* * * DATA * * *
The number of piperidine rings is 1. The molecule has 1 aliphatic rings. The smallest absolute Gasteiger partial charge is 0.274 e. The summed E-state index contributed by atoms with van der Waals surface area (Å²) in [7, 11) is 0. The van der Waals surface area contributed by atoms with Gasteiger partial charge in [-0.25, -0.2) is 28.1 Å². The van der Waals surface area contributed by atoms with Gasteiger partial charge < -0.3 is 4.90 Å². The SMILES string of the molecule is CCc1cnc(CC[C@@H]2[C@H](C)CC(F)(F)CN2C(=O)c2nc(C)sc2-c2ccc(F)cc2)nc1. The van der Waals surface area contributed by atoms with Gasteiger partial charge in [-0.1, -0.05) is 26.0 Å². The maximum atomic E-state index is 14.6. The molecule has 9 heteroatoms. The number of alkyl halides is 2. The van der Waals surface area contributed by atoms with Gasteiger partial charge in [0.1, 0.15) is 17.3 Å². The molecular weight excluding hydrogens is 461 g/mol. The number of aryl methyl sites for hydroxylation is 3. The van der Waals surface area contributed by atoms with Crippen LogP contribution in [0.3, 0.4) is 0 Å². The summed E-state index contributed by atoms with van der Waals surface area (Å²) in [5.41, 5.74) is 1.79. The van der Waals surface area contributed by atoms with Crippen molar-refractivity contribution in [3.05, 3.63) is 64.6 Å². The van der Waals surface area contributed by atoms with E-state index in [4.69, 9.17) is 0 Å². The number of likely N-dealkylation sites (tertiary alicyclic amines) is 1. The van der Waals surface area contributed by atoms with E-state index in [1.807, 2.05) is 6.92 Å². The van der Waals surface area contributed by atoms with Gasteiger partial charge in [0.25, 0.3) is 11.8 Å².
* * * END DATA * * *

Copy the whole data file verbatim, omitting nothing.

The number of piperidine rings is 1. The molecule has 1 aliphatic rings. The smallest absolute Gasteiger partial charge is 0.274 e. The summed E-state index contributed by atoms with van der Waals surface area (Å²) in [7, 11) is 0. The van der Waals surface area contributed by atoms with Gasteiger partial charge in [-0.25, -0.2) is 28.1 Å². The van der Waals surface area contributed by atoms with Gasteiger partial charge < -0.3 is 4.90 Å². The SMILES string of the molecule is CCc1cnc(CC[C@@H]2[C@H](C)CC(F)(F)CN2C(=O)c2nc(C)sc2-c2ccc(F)cc2)nc1. The van der Waals surface area contributed by atoms with Gasteiger partial charge in [-0.1, -0.05) is 26.0 Å². The maximum atomic E-state index is 14.6. The molecule has 9 heteroatoms. The number of alkyl halides is 2. The van der Waals surface area contributed by atoms with Gasteiger partial charge in [0.1, 0.15) is 17.3 Å². The molecular weight excluding hydrogens is 461 g/mol. The number of aryl methyl sites for hydroxylation is 3. The van der Waals surface area contributed by atoms with Crippen LogP contribution in [0.3, 0.4) is 0 Å². The summed E-state index contributed by atoms with van der Waals surface area (Å²) in [5.41, 5.74) is 1.79. The van der Waals surface area contributed by atoms with Crippen molar-refractivity contribution in [3.05, 3.63) is 64.6 Å². The van der Waals surface area contributed by atoms with E-state index in [4.69, 9.17) is 0 Å². The number of likely N-dealkylation sites (tertiary alicyclic amines) is 1. The van der Waals surface area contributed by atoms with E-state index in [1.807, 2.05) is 6.92 Å². The van der Waals surface area contributed by atoms with Gasteiger partial charge in [0.25, 0.3) is 11.8 Å².